Paul's Passing Thoughts

The Nurse Aide Religion

Posted in Uncategorized by Paul M. Dohse Sr. on August 24, 2020

Some decisions in life can be extremely difficult. It is very important that such difficult decisions are carefully thought out before the ultimate decision is made. In such situations, the outcome is never going to feel good. In some of these situations, there will always be regret, but we do not want to add guilt to that. The best decision is important, because we will necessarily have to recall the decision in the future to remind us of why we made the decision when regret revisits. Good decisions that may not always feel good are an anchor for the soul. Such decisions may not bring joy, but they can bring peace.

Remembering why we chose NA as a career is a little different; remembering can bring resolve and happiness to what we do. As a nurse aide, you will need it, few jobs pose more challenges. We also want to add more reasons as time goes on. At least in long term care facilities that include skilled nursing, any normal nurse aide, from time to time, will ask herself or himself, “Why the hell would anyone do this for a living?” This post is about how we answer ourselves when that question arises.

The reasons begin with basic humanity, or at least normal basic humanity. The Bible states that all people are created in the image of God. Consequently, most people have a conscience and receive self-satisfaction from helping others. However, those basics will hardly be enough to sustain someone in a long career as a nurse aide.

Aides should start with seeing themselves as the defenders of life. We don’t pass judgment on so-called “quality of life” Why? Because that is a slippery slope. Once you go down that path, various and sundry opinions about what that is can become frightening. Also, we help people in perusing happiness—happiness is not determined by context, happiness is happiness in and of itself wherever it occurs. A thought occurred to me the other day when I observed a mentally disabled resident being happy, and I asked myself, “What’s the difference between her happiness and my happiness?” The answer follows: there is no difference. Happiness is not a right only given to those who can contribute to society in concrete ways. We defend life; we defend happiness. We aid people in doing those things to the highest level possible. People will often take their last stand on a hill with only a few things they still enjoy; we are here to help them do those things.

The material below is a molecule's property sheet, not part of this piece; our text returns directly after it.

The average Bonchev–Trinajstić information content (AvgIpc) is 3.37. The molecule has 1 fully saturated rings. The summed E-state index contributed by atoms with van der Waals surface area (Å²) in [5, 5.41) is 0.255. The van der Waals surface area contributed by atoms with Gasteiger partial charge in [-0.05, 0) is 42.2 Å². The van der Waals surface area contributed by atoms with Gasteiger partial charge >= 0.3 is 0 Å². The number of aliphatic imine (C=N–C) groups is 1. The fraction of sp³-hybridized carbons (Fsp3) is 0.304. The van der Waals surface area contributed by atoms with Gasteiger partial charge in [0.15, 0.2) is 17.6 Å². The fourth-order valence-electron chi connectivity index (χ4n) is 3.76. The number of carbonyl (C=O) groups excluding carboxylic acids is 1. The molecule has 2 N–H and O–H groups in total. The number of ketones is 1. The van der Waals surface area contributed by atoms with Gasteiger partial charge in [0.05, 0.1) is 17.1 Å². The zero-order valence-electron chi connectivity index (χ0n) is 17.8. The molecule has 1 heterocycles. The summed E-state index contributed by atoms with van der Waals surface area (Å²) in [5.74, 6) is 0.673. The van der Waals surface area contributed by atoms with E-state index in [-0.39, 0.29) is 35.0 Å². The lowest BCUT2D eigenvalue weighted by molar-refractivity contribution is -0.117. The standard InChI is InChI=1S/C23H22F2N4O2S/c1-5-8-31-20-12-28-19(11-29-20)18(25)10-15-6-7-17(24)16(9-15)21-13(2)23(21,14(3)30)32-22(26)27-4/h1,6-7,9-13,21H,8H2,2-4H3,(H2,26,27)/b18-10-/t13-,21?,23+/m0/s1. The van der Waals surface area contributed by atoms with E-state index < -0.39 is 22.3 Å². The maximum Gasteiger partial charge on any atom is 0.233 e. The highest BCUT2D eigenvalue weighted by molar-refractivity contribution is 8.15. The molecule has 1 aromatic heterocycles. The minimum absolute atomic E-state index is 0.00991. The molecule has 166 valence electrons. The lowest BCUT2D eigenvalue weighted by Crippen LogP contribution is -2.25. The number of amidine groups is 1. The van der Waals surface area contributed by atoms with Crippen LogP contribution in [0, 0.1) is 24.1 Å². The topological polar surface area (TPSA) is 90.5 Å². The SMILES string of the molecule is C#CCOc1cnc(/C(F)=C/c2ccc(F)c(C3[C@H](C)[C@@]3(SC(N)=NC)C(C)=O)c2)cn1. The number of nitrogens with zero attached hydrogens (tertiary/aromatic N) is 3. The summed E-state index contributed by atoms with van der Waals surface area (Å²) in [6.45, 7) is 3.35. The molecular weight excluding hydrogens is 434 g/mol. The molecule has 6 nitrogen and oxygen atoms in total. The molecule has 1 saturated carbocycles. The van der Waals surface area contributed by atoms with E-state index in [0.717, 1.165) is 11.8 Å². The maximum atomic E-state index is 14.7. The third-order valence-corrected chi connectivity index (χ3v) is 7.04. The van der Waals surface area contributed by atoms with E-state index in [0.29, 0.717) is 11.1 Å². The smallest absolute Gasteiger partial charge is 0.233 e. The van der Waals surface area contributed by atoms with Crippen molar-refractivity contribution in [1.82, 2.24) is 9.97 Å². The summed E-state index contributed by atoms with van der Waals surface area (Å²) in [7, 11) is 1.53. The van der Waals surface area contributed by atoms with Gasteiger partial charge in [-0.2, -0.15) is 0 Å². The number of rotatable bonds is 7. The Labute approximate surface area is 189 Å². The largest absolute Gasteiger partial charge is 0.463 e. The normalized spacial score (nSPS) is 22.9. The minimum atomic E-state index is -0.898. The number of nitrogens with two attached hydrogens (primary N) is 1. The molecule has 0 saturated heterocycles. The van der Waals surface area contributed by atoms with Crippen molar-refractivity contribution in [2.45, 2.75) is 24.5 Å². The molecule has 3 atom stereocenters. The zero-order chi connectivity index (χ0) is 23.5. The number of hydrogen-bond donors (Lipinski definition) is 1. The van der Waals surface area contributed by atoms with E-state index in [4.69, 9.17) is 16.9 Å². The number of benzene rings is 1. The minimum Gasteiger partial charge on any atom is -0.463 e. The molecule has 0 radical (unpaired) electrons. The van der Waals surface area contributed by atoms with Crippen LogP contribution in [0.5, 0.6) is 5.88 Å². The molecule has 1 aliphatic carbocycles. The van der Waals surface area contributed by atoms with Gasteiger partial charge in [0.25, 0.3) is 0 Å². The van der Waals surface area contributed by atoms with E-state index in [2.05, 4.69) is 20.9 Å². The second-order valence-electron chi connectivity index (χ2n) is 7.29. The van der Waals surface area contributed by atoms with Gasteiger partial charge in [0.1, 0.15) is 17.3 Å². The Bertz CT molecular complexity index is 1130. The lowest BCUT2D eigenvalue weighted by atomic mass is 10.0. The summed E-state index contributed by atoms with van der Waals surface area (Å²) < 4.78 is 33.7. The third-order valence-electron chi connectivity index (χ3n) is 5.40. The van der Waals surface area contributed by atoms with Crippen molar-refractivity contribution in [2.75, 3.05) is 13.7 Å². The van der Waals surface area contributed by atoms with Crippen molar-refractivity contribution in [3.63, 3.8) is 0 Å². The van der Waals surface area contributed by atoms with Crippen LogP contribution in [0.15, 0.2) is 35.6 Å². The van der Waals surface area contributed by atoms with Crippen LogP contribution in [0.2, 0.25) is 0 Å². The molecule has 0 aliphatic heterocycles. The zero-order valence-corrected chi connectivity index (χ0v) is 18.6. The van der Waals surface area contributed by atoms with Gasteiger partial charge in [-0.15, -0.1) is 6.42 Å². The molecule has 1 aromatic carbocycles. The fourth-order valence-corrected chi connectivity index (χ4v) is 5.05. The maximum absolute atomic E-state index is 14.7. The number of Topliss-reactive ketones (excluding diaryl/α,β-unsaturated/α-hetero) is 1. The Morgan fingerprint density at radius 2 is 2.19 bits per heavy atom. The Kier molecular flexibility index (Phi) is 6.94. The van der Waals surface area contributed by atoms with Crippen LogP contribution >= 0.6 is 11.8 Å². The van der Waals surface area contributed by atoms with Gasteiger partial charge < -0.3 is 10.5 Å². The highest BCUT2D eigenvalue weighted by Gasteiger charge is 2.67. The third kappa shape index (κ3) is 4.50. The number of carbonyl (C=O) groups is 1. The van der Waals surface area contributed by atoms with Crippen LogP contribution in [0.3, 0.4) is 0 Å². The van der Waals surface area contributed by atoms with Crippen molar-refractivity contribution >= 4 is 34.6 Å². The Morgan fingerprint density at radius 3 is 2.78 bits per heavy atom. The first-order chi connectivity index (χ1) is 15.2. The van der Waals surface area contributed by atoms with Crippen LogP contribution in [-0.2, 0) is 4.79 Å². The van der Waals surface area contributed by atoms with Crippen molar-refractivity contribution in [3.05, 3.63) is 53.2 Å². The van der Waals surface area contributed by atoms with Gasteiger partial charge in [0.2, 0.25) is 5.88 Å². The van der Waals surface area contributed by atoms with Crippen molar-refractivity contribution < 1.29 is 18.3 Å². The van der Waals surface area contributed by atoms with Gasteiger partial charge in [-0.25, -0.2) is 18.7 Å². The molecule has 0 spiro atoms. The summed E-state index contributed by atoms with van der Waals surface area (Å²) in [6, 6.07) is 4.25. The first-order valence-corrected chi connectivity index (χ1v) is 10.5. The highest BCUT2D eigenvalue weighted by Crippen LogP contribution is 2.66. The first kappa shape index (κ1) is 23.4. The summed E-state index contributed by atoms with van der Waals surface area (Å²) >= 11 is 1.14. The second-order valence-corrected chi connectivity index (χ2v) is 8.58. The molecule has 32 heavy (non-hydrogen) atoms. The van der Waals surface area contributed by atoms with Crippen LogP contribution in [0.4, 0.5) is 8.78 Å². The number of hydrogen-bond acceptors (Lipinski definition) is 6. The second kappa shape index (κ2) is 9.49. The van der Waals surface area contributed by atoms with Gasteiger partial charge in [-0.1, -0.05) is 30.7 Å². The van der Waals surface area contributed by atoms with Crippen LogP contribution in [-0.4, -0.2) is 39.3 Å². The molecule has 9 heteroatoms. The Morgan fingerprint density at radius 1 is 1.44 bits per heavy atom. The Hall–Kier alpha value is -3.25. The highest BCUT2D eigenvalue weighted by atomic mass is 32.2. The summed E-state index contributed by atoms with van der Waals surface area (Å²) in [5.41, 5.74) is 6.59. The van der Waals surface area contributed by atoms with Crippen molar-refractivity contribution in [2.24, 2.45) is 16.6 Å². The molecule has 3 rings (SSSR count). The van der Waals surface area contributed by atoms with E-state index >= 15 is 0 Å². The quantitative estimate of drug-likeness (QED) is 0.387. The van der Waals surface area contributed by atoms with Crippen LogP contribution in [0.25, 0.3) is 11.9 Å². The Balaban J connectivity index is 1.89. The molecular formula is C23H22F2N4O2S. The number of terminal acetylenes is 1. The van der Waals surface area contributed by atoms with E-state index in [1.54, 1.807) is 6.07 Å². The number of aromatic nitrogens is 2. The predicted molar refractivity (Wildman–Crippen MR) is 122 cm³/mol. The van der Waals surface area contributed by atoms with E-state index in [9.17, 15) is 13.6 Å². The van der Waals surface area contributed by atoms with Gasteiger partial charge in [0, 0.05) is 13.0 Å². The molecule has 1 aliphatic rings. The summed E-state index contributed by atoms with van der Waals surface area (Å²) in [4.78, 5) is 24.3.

Nurse aides are depended on and trusted by families. A vast number of resident family members are trusting us to care for their loved ones. It is, indeed, a sacred trust. When an aide is on a hall, they are being trusted and depended on by hundreds of people. According to state and federal law, we are mandated advocates for LTC residents.

In addition, we know it is a career close to God’s heart. Doing things God likes is a good idea. Sometimes, aide work can be terrorized by the tyranny of task and sometimes LTC administrators can be unforgiving taskmasters. Therefore, unfortunately, hydration isn’t always what it should be. An aide may make sure everyone has water on their bed table, but on a lot of halls 50% of the residents will not help themselves to that water. For all practical purposes, they are dependent on others for a drink of water. And God is watching. Water is such a simple thing, but yet we read the following regarding God’s thoughts on it: “For truly, I say to you, whoever gives you a cup of water to drink because you belong to Christ will by no means lose his reward.” This is just one example of how being a nurse aide is a mine field for things that please God. It is difficult to even do the job without stepping on something that pleases God.

Lastly, we read, “Religion that is pure and undefiled before God the Father is this: to visit orphans and widows in their affliction, and to keep oneself unstained from the world.” Visiting widows in their affliction is a pretty good description of nurse aide work, and plenty of orphans still have living family.

These visits are our job, and the nurse aide religion.

Paul Dohse STNA/MA-C

2 Responses

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  1. Michael Fritsch said, on August 25, 2020 at 1:33 AM

    Amen Pilgrim!


  2. lydia00 said, on August 30, 2020 at 12:32 PM



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